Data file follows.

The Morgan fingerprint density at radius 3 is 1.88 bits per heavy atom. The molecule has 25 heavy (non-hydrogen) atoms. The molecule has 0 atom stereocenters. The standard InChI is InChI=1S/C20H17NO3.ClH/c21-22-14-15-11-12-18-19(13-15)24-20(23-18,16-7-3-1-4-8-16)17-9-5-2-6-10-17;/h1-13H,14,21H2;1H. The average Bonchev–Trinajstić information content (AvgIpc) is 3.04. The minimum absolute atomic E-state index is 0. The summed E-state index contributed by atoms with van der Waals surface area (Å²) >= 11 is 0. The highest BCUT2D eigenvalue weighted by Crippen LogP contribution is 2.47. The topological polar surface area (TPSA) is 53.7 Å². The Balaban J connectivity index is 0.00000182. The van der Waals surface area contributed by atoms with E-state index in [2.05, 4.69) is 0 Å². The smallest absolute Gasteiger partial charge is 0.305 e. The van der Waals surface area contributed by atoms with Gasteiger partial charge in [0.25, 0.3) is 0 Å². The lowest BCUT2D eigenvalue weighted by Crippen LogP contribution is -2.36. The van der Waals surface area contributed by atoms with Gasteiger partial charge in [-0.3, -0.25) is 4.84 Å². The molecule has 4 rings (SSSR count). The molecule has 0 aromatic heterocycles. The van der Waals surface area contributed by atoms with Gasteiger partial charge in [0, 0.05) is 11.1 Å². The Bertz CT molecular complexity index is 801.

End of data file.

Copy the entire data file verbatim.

The Morgan fingerprint density at radius 3 is 1.88 bits per heavy atom. The molecule has 25 heavy (non-hydrogen) atoms. The molecule has 0 atom stereocenters. The standard InChI is InChI=1S/C20H17NO3.ClH/c21-22-14-15-11-12-18-19(13-15)24-20(23-18,16-7-3-1-4-8-16)17-9-5-2-6-10-17;/h1-13H,14,21H2;1H. The average Bonchev–Trinajstić information content (AvgIpc) is 3.04. The minimum absolute atomic E-state index is 0. The summed E-state index contributed by atoms with van der Waals surface area (Å²) >= 11 is 0. The highest BCUT2D eigenvalue weighted by Crippen LogP contribution is 2.47. The topological polar surface area (TPSA) is 53.7 Å². The Balaban J connectivity index is 0.00000182. The van der Waals surface area contributed by atoms with E-state index in [2.05, 4.69) is 0 Å². The smallest absolute Gasteiger partial charge is 0.305 e. The van der Waals surface area contributed by atoms with Gasteiger partial charge in [0.25, 0.3) is 0 Å². The lowest BCUT2D eigenvalue weighted by Crippen LogP contribution is -2.36. The van der Waals surface area contributed by atoms with Gasteiger partial charge in [-0.3, -0.25) is 4.84 Å². The molecule has 4 rings (SSSR count). The molecule has 0 aromatic heterocycles. The van der Waals surface area contributed by atoms with Gasteiger partial charge in [0, 0.05) is 11.1 Å². The Bertz CT molecular complexity index is 801.